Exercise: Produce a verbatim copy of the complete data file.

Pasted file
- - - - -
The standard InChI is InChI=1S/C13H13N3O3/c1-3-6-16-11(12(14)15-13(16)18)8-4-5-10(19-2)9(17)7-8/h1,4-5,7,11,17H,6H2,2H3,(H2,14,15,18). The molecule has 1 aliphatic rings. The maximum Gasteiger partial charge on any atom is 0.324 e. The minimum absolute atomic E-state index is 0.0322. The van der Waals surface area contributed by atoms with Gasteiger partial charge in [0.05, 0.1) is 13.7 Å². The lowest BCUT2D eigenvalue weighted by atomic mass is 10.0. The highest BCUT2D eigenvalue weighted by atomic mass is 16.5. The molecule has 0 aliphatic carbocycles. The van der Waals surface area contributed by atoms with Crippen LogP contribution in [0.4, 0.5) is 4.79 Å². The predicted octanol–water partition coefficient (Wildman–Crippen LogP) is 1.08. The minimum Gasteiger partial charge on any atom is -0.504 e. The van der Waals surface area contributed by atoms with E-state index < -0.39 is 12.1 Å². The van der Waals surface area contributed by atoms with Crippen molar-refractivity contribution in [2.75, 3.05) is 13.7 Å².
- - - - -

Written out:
The standard InChI is InChI=1S/C13H13N3O3/c1-3-6-16-11(12(14)15-13(16)18)8-4-5-10(19-2)9(17)7-8/h1,4-5,7,11,17H,6H2,2H3,(H2,14,15,18). The molecule has 1 aliphatic rings. The maximum Gasteiger partial charge on any atom is 0.324 e. The minimum absolute atomic E-state index is 0.0322. The van der Waals surface area contributed by atoms with Gasteiger partial charge in [0.05, 0.1) is 13.7 Å². The lowest BCUT2D eigenvalue weighted by atomic mass is 10.0. The highest BCUT2D eigenvalue weighted by atomic mass is 16.5. The molecule has 0 aliphatic carbocycles. The van der Waals surface area contributed by atoms with Crippen LogP contribution in [0.4, 0.5) is 4.79 Å². The predicted octanol–water partition coefficient (Wildman–Crippen LogP) is 1.08. The minimum Gasteiger partial charge on any atom is -0.504 e. The van der Waals surface area contributed by atoms with E-state index < -0.39 is 12.1 Å². The van der Waals surface area contributed by atoms with Crippen molar-refractivity contribution in [2.75, 3.05) is 13.7 Å².